(Reprinted in Year’s Best Dark Fantasy & Horror: 2012, ed. Paula Guran)
Tomai awoke to whispers. Hundreds of whispers. All whispering at once. A whirlwind of soft sound. Whispers in a dozen different languages. On a thousand subjects. Whispers of dark demands. Of heady passions. Of dread and hope. Whispers of anguish and of ecstasy. Whispers so inconsequential as to be forgotten the moment they were whispered. Tomai rolled over and went back to sleep.
He awoke to silence. Silence, and the sound of Ars Lacuna waking up. Autocarriages growled. Book vendors hawked hardcovers. The city was as it always was, and so was he.
Tomai sat on the edge of his bed. His apartment was small. Ten feet on a side. No windows. Layers of parchment enclosed the room. Walls yellowed and tearing. Ceiling shedding like a lizard. Floor worn through.
Opposite his bead was a door. Next to the door was a wash basin. Above the wash basin was a cracked mirror.
A photo hung from one corner. The photo held a girl. Skin the color of hazelnuts. Purple birthmark staining her left cheek. A circle of dark rouge. She was smiling. Tomai stared.
The sun moved, and he grunted. A tall pile of blank pages served as a bed stand. Tomai grabbed a cigarette from the bed stand. He put the paper roll in his mouth. He used his tongue to roll it around. Across his upper lip. From one side of his mouth to the other. Tomai would do this until the cigarette disintegrated. It was what he did every day.
He opened the door. A small pail of water sat in front of him. Small pails of water sat in front of every door. In every hallway. On every level. He grabbed the pail and washed himself in the basin. Spat out the bitter tobacco grit.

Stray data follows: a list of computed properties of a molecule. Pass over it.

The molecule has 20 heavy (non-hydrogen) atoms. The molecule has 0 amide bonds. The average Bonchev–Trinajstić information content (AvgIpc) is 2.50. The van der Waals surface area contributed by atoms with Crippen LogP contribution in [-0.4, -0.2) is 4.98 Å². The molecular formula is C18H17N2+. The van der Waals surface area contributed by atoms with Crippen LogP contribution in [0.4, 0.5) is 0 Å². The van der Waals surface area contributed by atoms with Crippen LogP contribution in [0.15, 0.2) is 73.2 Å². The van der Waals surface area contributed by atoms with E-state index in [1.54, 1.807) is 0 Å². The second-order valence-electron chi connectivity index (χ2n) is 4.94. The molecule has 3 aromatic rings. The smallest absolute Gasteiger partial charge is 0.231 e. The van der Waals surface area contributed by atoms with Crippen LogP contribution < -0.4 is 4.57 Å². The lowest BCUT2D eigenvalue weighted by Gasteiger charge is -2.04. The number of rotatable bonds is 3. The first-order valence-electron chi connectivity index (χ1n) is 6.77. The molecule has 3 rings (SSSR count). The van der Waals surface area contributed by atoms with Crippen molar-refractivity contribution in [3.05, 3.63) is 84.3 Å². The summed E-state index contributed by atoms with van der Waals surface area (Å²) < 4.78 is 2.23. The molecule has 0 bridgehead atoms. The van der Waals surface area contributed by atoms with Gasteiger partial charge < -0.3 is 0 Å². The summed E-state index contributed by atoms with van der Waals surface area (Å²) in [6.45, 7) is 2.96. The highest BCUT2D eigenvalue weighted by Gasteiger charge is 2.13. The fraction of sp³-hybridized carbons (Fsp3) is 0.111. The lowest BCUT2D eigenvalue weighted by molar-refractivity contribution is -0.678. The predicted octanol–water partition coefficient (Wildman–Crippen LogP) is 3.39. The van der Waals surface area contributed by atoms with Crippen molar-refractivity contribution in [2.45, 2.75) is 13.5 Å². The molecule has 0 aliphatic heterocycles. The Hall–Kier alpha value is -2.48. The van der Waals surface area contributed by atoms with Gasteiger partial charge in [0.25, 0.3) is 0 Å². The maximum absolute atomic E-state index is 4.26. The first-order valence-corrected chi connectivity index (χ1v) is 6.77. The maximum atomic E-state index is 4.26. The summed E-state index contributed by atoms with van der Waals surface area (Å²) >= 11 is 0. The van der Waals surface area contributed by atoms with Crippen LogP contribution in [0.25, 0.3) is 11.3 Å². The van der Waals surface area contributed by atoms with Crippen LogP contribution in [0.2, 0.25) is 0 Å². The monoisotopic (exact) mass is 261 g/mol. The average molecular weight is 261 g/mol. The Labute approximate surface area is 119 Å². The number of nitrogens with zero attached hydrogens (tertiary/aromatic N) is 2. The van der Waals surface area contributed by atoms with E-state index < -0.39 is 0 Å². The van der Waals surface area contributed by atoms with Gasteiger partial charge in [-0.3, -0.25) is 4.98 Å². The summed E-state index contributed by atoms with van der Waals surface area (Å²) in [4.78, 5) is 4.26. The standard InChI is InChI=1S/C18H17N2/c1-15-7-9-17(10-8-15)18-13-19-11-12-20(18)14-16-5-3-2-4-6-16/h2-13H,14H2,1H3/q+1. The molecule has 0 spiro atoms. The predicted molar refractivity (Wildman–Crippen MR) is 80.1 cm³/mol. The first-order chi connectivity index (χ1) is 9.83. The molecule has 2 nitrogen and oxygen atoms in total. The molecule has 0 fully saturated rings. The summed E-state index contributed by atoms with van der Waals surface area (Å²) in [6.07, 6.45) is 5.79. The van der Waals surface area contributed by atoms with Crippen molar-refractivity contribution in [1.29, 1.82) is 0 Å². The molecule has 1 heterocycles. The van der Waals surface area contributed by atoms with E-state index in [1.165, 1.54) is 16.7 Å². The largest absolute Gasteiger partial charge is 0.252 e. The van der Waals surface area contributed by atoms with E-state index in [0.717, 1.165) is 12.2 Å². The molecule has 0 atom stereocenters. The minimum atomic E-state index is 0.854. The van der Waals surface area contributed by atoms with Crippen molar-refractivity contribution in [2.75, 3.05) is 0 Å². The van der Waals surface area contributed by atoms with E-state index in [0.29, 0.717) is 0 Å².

He only had one shirt. One pair of pants. No shoes. He brushed his hand along one wall. The parchment was soft with age. He closed the door, walked down the hall, down the stairs, and into the street.
Parchment Run was four blocks away. Nothing to see in between but beggars. Nothing to hear but rapids running. And logs thunking. And blades screeching.
The pole workers shared a common room, a tent, outside of the pulping section of the Run. Poles twenty feet long. Made of a variety of trees. They took up one wall. Misshaped boxes for valuables took up another. They were always empty.
Tomai walked in through a flap.
“Tomai. Did you hear Tomai? An entire debarking team swam into the termite’s jaws. On purpose Tomai!” Kork said pulling at Tomai’s frayed shirt. Kork stood waist high on his tiptoes.
“I can believe it,” Tomai said. He looked for a pine or birch pole.
“Really Tomai? I can’t. Debarkers have sickle bone arms. They can swim better than any trout Tomai! Who’d want to kill themselves with features like that Tomai?” Kork made wild hand gestures.
“I can believe it.”
“Even if they decided, ‘Okay, let’s do this girls,’ they could have come up with a better way. The autoblades would have made short work of them. The paper sizers down the way too. But being hacked up and digested by a bug the size of a city block though! Really Tomai? Can you believe it Tomai?”